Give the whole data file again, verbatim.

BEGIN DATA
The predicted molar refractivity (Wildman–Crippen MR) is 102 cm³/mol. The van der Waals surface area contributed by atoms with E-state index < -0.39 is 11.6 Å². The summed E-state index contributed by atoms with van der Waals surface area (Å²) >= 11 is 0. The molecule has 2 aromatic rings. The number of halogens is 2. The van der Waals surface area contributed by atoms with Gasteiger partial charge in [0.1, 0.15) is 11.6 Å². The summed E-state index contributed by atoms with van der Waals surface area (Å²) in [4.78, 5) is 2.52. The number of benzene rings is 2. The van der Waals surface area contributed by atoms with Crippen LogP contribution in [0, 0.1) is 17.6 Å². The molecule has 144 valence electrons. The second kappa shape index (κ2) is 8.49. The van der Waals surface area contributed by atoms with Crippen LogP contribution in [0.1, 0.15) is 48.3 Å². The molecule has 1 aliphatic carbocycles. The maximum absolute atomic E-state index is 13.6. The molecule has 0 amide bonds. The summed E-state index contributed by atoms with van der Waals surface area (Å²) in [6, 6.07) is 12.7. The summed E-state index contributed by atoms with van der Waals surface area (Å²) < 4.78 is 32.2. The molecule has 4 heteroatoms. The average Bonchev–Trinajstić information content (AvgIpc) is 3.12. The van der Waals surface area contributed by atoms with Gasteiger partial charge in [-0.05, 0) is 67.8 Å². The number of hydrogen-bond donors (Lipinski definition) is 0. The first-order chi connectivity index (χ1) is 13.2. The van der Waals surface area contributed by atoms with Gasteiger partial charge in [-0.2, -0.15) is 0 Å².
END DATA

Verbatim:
The predicted molar refractivity (Wildman–Crippen MR) is 102 cm³/mol. The van der Waals surface area contributed by atoms with E-state index < -0.39 is 11.6 Å². The summed E-state index contributed by atoms with van der Waals surface area (Å²) >= 11 is 0. The molecule has 2 aromatic rings. The number of halogens is 2. The van der Waals surface area contributed by atoms with Gasteiger partial charge in [0.1, 0.15) is 11.6 Å². The summed E-state index contributed by atoms with van der Waals surface area (Å²) in [4.78, 5) is 2.52. The number of benzene rings is 2. The van der Waals surface area contributed by atoms with Crippen LogP contribution in [0, 0.1) is 17.6 Å². The molecule has 144 valence electrons. The second kappa shape index (κ2) is 8.49. The van der Waals surface area contributed by atoms with Crippen LogP contribution in [0.1, 0.15) is 48.3 Å². The molecule has 1 aliphatic carbocycles. The maximum absolute atomic E-state index is 13.6. The molecule has 0 amide bonds. The summed E-state index contributed by atoms with van der Waals surface area (Å²) in [6, 6.07) is 12.7. The summed E-state index contributed by atoms with van der Waals surface area (Å²) < 4.78 is 32.2. The molecule has 4 heteroatoms. The average Bonchev–Trinajstić information content (AvgIpc) is 3.12. The van der Waals surface area contributed by atoms with Gasteiger partial charge in [-0.05, 0) is 67.8 Å². The number of hydrogen-bond donors (Lipinski definition) is 0. The first-order chi connectivity index (χ1) is 13.2. The van der Waals surface area contributed by atoms with Gasteiger partial charge in [-0.2, -0.15) is 0 Å².